- Parks and open space – We didn’t invent the idea of the deck park, nor did we build the first one, but Klyde Warren Park represents the spirit that Dallas leadership invokes when it seeks to correct a perceived shortcoming. The ongoing Trinity River Project also demonstrates a renewed effort to remake the Trinity River Corridor and reclaim a vast public open space that can help knit together long-severed neighborhoods. (Cooler heads prevailed, and the Trinity Tollway is now a distant memory.) Both projects sparked interest in addressing the city’s lack of urban parks and green space. Belo Gardens and Main Street Gardens are two examples of new areas that previously might have been relegated to parking lots. For Dallas to thrive as a city, a collection of large and intimate people-oriented spaces and human-scale developments are key ingredients.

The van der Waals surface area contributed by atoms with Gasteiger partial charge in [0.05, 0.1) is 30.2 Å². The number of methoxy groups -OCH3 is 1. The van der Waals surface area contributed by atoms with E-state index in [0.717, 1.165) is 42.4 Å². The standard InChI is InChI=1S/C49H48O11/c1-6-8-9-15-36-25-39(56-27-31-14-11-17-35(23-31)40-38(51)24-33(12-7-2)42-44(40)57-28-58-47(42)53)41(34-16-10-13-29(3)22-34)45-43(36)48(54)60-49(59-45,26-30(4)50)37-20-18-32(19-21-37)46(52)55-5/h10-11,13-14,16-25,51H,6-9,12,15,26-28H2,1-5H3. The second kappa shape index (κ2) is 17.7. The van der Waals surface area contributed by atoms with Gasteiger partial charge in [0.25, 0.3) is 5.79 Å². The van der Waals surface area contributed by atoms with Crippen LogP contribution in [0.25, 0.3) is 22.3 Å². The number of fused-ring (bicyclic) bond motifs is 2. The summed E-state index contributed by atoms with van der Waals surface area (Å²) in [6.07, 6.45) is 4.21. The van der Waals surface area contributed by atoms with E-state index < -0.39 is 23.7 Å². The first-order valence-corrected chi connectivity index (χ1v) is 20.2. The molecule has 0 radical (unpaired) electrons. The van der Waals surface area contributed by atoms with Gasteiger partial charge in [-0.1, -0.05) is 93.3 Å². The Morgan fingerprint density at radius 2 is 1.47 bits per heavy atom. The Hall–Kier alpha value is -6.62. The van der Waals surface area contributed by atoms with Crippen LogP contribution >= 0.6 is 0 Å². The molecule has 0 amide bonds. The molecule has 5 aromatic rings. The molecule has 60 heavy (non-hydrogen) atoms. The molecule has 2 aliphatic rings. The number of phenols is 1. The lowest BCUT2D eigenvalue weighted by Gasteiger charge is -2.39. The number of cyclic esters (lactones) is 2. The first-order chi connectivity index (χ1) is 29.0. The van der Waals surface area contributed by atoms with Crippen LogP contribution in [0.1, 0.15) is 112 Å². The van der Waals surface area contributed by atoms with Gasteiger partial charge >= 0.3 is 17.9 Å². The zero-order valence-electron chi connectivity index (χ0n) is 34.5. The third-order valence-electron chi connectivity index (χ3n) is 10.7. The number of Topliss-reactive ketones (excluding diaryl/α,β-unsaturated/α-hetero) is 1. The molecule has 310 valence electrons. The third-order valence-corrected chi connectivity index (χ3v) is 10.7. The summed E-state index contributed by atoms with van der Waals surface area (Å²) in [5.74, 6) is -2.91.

Klyde Warren Park represents what Dallas leadership can do.
- Power – Electrical power fuels growth, and our dependence on digital devices increases this demand. The prospect of more electric vehicles may help to reduce air pollution, but it also shifts energy demand from the pump to the power grid. We can make buildings more efficient and utilize solar panels, wind power, and other alternative power sources, but our demand will continue to increase. Since construction of power plants takes as long as reservoirs, it is never too early to think about future demand and innovation. Through sensible power diversification and decentralization, we can decrease our exposure to grid-targeted cyberattacks. (China is testing a highway “paved” with solar panels – imagine if the Mixmaster or LBJ Freeway generated power instead of road rage.)